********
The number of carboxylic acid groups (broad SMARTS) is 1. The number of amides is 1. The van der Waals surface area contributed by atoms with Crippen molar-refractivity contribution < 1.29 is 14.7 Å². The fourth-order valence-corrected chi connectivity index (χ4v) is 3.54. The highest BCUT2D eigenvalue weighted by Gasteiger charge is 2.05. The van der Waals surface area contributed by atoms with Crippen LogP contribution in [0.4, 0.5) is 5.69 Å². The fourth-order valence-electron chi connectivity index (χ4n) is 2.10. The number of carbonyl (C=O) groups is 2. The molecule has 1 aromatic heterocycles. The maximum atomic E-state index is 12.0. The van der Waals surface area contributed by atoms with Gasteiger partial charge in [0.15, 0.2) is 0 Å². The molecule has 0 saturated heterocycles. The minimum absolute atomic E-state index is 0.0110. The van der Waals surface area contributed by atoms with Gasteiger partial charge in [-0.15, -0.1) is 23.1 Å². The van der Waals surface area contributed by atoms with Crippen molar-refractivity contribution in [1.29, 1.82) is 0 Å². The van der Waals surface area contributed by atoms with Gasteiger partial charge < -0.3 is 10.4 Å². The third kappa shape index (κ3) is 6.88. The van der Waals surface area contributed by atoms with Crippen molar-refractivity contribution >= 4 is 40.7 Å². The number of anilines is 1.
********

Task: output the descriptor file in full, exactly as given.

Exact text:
The number of carboxylic acid groups (broad SMARTS) is 1. The number of amides is 1. The van der Waals surface area contributed by atoms with Crippen molar-refractivity contribution < 1.29 is 14.7 Å². The fourth-order valence-corrected chi connectivity index (χ4v) is 3.54. The highest BCUT2D eigenvalue weighted by Gasteiger charge is 2.05. The van der Waals surface area contributed by atoms with Crippen LogP contribution in [0.4, 0.5) is 5.69 Å². The fourth-order valence-electron chi connectivity index (χ4n) is 2.10. The number of carbonyl (C=O) groups is 2. The molecule has 1 aromatic heterocycles. The maximum atomic E-state index is 12.0. The van der Waals surface area contributed by atoms with Gasteiger partial charge in [0.15, 0.2) is 0 Å². The molecule has 0 saturated heterocycles. The minimum absolute atomic E-state index is 0.0110. The van der Waals surface area contributed by atoms with Gasteiger partial charge in [-0.15, -0.1) is 23.1 Å². The van der Waals surface area contributed by atoms with Crippen molar-refractivity contribution in [1.29, 1.82) is 0 Å². The van der Waals surface area contributed by atoms with Gasteiger partial charge < -0.3 is 10.4 Å². The third kappa shape index (κ3) is 6.88. The van der Waals surface area contributed by atoms with Crippen molar-refractivity contribution >= 4 is 40.7 Å². The number of anilines is 1.